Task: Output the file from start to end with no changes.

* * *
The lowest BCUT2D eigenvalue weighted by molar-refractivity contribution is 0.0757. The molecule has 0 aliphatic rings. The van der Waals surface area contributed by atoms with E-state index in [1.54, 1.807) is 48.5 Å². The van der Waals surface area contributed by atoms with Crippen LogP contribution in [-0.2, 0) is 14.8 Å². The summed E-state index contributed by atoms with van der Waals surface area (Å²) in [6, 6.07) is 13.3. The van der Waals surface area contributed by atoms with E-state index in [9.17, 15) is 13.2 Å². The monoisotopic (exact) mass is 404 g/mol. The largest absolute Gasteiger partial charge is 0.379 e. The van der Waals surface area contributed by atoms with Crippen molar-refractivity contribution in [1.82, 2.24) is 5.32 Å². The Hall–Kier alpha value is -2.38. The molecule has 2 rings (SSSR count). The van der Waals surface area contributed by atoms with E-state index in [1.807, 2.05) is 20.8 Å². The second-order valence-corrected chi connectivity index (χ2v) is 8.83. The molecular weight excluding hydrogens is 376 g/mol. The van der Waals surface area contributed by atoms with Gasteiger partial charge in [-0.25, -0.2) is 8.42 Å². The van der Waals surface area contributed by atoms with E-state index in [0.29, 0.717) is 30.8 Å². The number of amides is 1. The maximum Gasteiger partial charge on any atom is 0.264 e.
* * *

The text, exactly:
The lowest BCUT2D eigenvalue weighted by molar-refractivity contribution is 0.0757. The molecule has 0 aliphatic rings. The van der Waals surface area contributed by atoms with E-state index in [1.54, 1.807) is 48.5 Å². The van der Waals surface area contributed by atoms with Crippen LogP contribution in [-0.2, 0) is 14.8 Å². The summed E-state index contributed by atoms with van der Waals surface area (Å²) in [6, 6.07) is 13.3. The van der Waals surface area contributed by atoms with E-state index in [9.17, 15) is 13.2 Å². The monoisotopic (exact) mass is 404 g/mol. The largest absolute Gasteiger partial charge is 0.379 e. The van der Waals surface area contributed by atoms with Crippen molar-refractivity contribution in [1.82, 2.24) is 5.32 Å². The Hall–Kier alpha value is -2.38. The molecule has 2 rings (SSSR count). The van der Waals surface area contributed by atoms with E-state index in [1.807, 2.05) is 20.8 Å². The second-order valence-corrected chi connectivity index (χ2v) is 8.83. The molecular weight excluding hydrogens is 376 g/mol. The van der Waals surface area contributed by atoms with Gasteiger partial charge in [-0.25, -0.2) is 8.42 Å². The van der Waals surface area contributed by atoms with E-state index in [0.29, 0.717) is 30.8 Å². The number of amides is 1. The maximum Gasteiger partial charge on any atom is 0.264 e.